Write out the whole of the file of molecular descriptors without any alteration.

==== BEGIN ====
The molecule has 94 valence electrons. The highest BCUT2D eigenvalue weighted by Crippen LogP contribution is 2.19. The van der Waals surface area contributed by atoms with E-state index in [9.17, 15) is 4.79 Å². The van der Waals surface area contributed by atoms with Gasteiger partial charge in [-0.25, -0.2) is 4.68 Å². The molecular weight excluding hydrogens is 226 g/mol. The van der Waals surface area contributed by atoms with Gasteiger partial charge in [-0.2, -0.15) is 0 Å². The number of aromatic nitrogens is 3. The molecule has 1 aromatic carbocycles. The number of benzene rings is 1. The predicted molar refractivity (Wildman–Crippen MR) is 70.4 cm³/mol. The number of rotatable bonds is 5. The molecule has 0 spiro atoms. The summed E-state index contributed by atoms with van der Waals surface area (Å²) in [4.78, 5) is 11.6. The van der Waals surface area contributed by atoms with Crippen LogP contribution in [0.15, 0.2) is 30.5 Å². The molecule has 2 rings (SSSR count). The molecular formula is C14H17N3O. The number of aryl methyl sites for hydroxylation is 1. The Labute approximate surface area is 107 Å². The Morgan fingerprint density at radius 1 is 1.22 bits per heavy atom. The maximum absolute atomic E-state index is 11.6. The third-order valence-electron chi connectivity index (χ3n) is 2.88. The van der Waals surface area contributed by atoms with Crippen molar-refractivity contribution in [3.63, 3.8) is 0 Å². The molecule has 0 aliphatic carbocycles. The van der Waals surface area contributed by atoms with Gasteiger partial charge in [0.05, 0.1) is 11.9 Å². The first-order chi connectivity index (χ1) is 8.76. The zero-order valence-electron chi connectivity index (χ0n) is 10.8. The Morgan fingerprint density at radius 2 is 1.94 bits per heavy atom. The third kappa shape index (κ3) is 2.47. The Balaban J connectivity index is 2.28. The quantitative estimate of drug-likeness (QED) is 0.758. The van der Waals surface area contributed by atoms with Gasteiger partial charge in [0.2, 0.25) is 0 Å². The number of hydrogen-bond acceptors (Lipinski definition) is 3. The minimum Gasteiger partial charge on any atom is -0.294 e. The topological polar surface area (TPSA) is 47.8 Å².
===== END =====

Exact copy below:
The molecule has 94 valence electrons. The highest BCUT2D eigenvalue weighted by Crippen LogP contribution is 2.19. The van der Waals surface area contributed by atoms with E-state index in [9.17, 15) is 4.79 Å². The van der Waals surface area contributed by atoms with Gasteiger partial charge in [-0.25, -0.2) is 4.68 Å². The molecular weight excluding hydrogens is 226 g/mol. The van der Waals surface area contributed by atoms with Gasteiger partial charge in [-0.2, -0.15) is 0 Å². The number of aromatic nitrogens is 3. The molecule has 1 aromatic carbocycles. The number of benzene rings is 1. The predicted molar refractivity (Wildman–Crippen MR) is 70.4 cm³/mol. The number of rotatable bonds is 5. The molecule has 0 spiro atoms. The summed E-state index contributed by atoms with van der Waals surface area (Å²) in [4.78, 5) is 11.6. The van der Waals surface area contributed by atoms with Crippen LogP contribution in [0.15, 0.2) is 30.5 Å². The molecule has 2 rings (SSSR count). The molecular formula is C14H17N3O. The number of aryl methyl sites for hydroxylation is 1. The Labute approximate surface area is 107 Å². The Morgan fingerprint density at radius 1 is 1.22 bits per heavy atom. The maximum absolute atomic E-state index is 11.6. The third-order valence-electron chi connectivity index (χ3n) is 2.88. The van der Waals surface area contributed by atoms with Crippen molar-refractivity contribution in [3.63, 3.8) is 0 Å². The molecule has 0 aliphatic carbocycles. The van der Waals surface area contributed by atoms with Gasteiger partial charge in [0.05, 0.1) is 11.9 Å². The first-order chi connectivity index (χ1) is 8.76. The zero-order valence-electron chi connectivity index (χ0n) is 10.8. The Morgan fingerprint density at radius 2 is 1.94 bits per heavy atom. The third kappa shape index (κ3) is 2.47. The Balaban J connectivity index is 2.28. The quantitative estimate of drug-likeness (QED) is 0.758. The van der Waals surface area contributed by atoms with Gasteiger partial charge in [0.2, 0.25) is 0 Å². The number of hydrogen-bond acceptors (Lipinski definition) is 3. The minimum Gasteiger partial charge on any atom is -0.294 e. The topological polar surface area (TPSA) is 47.8 Å².